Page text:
I think the Low Pay Commission is a good body. It is a body that was established under the Fine Gael-Labour Party Government. It does it the right way. There is an equal number of employer and employee representatives on the commission, and there are a number of people who are independent figures who are not part of any sectional interest. I know there are some groups that calculate minimum wages, but they exclude employers. I imagine if employers had a group that excluded workers, it would come up with a different rate. Therefore, it is important that we have everybody involved. However, I have no doubt, because it is what happened in the UK, that whatever the living wage is set at there will always be a group of people who will say that it is not enough and they will then look for a real living wage. That is the way it goes.

People will be bitterly disappointed if the commission reports back and the living wage is not €12.30 or more per hour. People have suggested that the living wage should be €12.30 per hour. The reason that we are demanding a living wage in this country is because issues such as the cost of rent, public transport and childcare have not been addressed. Until they are addressed, we are going to be demanding a living wage of €12.30 per hour.

I wish to remind people and businesses that we also need to amend the National Minimum Wage Act 2000, which contained an exception for businesses that could prove that they could not pay the minimum wage. The same thing should be done with the living wage. In fairness, as far as I am aware no company ever used that exemption because they realised they had to pay it and it was the decent thing to do and they wanted to keep their workers. I do not have to tell the Tánaiste, because it is proven, that the more you pay your workers when you can, the better outcomes you will have. It is better for productivity and the economy, and it means that there are fewer State interventions providing for people who are on poverty wages. I look forward to hearing the Tánaiste's response.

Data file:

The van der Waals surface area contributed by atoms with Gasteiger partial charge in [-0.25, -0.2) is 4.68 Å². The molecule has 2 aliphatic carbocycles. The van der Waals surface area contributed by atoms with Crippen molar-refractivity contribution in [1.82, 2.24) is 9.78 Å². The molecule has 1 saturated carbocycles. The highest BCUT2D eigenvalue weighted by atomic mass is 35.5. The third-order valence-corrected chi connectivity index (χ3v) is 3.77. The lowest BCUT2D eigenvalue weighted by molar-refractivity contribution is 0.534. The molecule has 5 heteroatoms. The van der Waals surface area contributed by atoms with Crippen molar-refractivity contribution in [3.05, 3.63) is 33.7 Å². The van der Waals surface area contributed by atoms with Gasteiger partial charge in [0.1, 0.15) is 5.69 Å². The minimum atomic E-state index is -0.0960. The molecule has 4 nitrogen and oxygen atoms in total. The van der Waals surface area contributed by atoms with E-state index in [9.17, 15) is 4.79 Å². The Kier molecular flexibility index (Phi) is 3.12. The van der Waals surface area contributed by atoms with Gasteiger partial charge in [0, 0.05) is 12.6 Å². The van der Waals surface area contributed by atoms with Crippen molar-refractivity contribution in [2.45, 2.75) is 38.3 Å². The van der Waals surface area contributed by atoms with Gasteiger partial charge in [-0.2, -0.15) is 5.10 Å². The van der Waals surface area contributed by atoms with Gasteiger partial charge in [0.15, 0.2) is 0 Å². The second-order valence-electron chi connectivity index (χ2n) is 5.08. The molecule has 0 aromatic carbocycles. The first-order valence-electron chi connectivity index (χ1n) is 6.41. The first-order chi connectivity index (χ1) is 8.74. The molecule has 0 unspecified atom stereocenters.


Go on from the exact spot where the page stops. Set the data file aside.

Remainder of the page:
There is a group - I forget exactly how it is described - that calculates the living wage at €12.30 per hour. If I remember, it also recommended that there be no increase in it last year. I do not know what the recommendation will be for next year. The group is made up mainly of people from the trade union movement, academics and those from NGOs. They are all worthy and learned people but they have not included in the group any representatives from small business or the employment or business sector, for example. That does affect the legitimacy of that calculation. As the Deputy is aware, one thing we always have to bear in mind is the difference between the minimum wage in Northern Ireland and that in this jurisdiction, and how that can affect Border business and cause businesses in the Border region to lose out, lose business and even lose workers and staff and have to lay them off if the differential between North and South is great. I would encourage the Deputy to use his influence to improve wages in the North if he can.

Covid-19 Pandemic

Mick Barry


49. Deputy Mick Barry asked the Tánaiste and Minister for Enterprise, Trade and Employment the measures he will take to ensure the maximum possible engagement with workers and their representatives in the process of the return to work with the easing of Covid-19 restrictions; and if he will make a statement on the matter. [43779/21]

I ask the Tánaiste what measures he will take to ensure the maximum possible engagement with workers and their representatives in the process of the return to work; and if he will make a statement on the matter.

I thank the Deputy for the question. On 31 August 2021, the Government published Reframing the Challenge: Continuing our Recovery and Reconnecting, containing updated guidance to take effect from 20 September 2021, as part of a gradual and careful reopening process in advance of the further planned relaxation of restrictions on 22 October.

A sub-group of the Labour Employer Economic Forum, LEEF, which is the forum for high-level dialogue between Government, trade union and employer representatives on matters related to the labour force, has also published an additional guidance note on the gov.ie website on returning safely to the workplace from 20 September to assist businesses and employees.